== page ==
5. An engine control according to claim 2, wherein the controller measures the engine speed response to the opening of the EGR valve by observing the engine's speed change during a plurality of predetermined windows corresponding to the timing of the test periods and by comparing the observed engine speed change to a rolling average of the standard deviation of engine speed.
6. A method for determining proper operation of an EGR system of an automotive engine having an EGR valve operated by an engine controller, comprising the steps of:
opening the EGR valve during a plurality of test periods separated by non-uniform intervals;
measuring the engine's speed response to the opening of the EGR valve during predetermined periods corresponding to the timing of the test periods; and
setting a fault code in the event that the engine's speed response is less than a predetermined threshold.
7. A method according to claim 6, further comprising the step of increasing the length of the test periods in the event that the engine's speed response falls below a predetermined threshold and decreasing the length of the test periods in the event that the engine's speed response is greater than a predetermined threshold.
8. A method according to claim 6, wherein the engine's speed response is compared with a rolling average of the standard deviation of engine speed.
Description
FIELD OF THE INVENTION

The present invention relates to an engine control system having the capability of not only controlling exhaust gas recirculation (EGR) flow into an engine but also the capability of diagnosing improper operation of the EGR system.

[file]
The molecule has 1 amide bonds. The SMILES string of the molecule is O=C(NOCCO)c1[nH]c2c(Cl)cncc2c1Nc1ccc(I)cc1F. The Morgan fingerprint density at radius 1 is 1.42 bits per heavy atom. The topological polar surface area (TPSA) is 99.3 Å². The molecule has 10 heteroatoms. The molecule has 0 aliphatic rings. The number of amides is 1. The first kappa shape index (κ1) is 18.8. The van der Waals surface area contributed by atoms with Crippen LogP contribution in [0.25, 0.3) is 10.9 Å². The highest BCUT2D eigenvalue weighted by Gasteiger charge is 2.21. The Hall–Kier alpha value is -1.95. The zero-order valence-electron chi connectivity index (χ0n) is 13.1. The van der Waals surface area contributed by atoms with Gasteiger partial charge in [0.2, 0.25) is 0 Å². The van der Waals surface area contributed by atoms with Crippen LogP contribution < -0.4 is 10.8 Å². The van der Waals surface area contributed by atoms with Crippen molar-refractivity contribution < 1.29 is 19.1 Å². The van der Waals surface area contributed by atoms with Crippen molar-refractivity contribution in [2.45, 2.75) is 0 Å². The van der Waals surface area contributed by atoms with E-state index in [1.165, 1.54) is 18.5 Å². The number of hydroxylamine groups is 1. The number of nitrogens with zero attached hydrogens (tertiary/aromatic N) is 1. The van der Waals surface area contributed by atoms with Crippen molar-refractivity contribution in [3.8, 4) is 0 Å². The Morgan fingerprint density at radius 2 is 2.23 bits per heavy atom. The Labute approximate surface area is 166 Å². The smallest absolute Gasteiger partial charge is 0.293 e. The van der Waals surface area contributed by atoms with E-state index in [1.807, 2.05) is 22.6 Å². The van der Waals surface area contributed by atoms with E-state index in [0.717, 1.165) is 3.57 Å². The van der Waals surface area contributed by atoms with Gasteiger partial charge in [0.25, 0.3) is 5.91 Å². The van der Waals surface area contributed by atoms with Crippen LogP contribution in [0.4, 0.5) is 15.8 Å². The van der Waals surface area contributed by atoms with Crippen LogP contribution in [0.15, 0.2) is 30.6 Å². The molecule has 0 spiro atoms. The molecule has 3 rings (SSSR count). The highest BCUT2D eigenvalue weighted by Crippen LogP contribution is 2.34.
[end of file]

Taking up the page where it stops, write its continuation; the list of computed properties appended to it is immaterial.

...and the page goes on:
DISCLOSURE INFORMATION

EGR systems have been used in automotive engines for more than a quarter century. Such systems have progressed from crude vacuum operated systems to newer devices operated by stepper motors or linear solenoids, or other devices known to those skilled in the art. Governmental regulations require that engine controllers used in modern day automotive vehicles have the capability of detecting improper operation of an EGR system. Such improper operation could arise due to combustion deposits, or faults in the wiring or other support subsystems needed to operate the EGR valve. One problem with detecting improper EGR operation resides in the fact that opening an EGR valve for onboard diagnostic purposes may produce an engine operating disturbance sufficient to cause the operator of the vehicle to believe that the engine is not operating properly when in fact all that is intended is to determine whether the EGR system is operating properly.

By means of a novel timing scheme for pulsing EGR to the engine, the present invention avoids negative perceptions on the part of the driver, while offering the ability to determine when the EGR is operating properly.

It is known to provide an EGR pulse to an engine and to observe a change in the pressure with the intake manifold, as disclosed in U.S. Pat. No. 5,621,167. The system described in the '167 patent will not, however, work in an engine not having a manifold pressure sensor such as an engine having mass airflow sensing for the purpose of controlling the engine's fuel injection system.

SUMMARY OF THE INVENTION